Virus hoax targets Napster users

Fake message promises American Independence Day trouble for music pirates
Written by Wendy McAuliffe, Contributor

A hoax virus warning is circulating on the Internet, threatening computer users who have downloaded unauthorised music from the Web that their PCs will go haywire on American Independence Day, later this week.

A message has been posted on several newsgroups saying that "music fans around the planet will receive a shocking surprise on their computers on American Independence Day, 4 July, but only if they have downloaded unauthorised songs from Napster, Gnutella or other file swapping applications on the Internet."

The crackers responsible for the hoax claim to have buried "a new hybrid computer code" dubbed MusicPanel inside MP3 files of 500 popular tunes. Over the past eight months, unsuspecting "song thieves" using the free peer-to-peer file-swapping services Napster and Gnutella, will have downloaded this embedded virus onto their own PC.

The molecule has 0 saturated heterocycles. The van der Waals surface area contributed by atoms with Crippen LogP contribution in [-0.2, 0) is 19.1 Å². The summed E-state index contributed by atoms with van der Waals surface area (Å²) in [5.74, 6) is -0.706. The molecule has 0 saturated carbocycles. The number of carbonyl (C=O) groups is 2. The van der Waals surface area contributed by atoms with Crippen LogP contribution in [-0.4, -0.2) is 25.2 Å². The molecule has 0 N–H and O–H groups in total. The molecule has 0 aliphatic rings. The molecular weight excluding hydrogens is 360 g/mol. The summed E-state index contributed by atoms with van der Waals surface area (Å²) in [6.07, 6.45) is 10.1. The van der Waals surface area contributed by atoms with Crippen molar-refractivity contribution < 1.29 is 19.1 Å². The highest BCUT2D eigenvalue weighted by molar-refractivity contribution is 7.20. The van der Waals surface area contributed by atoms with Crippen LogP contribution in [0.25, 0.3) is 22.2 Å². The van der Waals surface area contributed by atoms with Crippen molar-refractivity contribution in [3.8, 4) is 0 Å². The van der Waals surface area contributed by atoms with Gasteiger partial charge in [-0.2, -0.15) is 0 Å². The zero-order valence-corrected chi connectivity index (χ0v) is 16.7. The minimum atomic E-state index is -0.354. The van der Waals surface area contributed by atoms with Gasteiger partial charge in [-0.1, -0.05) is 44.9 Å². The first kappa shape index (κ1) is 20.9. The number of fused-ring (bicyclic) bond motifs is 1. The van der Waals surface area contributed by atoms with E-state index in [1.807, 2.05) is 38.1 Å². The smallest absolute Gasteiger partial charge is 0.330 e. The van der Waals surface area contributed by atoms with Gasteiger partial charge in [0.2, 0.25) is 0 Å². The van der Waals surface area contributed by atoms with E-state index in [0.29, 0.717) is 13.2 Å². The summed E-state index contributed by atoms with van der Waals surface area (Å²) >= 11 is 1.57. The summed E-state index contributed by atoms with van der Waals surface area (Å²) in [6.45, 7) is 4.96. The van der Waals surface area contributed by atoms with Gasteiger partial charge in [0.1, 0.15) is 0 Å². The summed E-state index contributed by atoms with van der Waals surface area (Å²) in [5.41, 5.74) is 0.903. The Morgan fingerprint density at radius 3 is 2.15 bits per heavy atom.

The hoax claims that song-swappers "will find their illicit music unusable and their computers frozen due to the time release of this bomb".

But virus experts are positive that this warning should be ignored. "It's a hoax -- there is no risk whatsoever to computer users," said Mark Read, systems security analyst for computer security company MIS Corporate Defence Solutions.

MP3 files cannot execute by themselves, and therefore cannot have computer viruses embedded in them. "The only case where Trojan Horses like this work is in executable files, or... Shockwave Flash files," explained Read. "MP3 files need applications to run them, like WinAmp."

The hoax is thought to have originated from Australia, developed by disgruntled musicians angry about music piracy on the Net.

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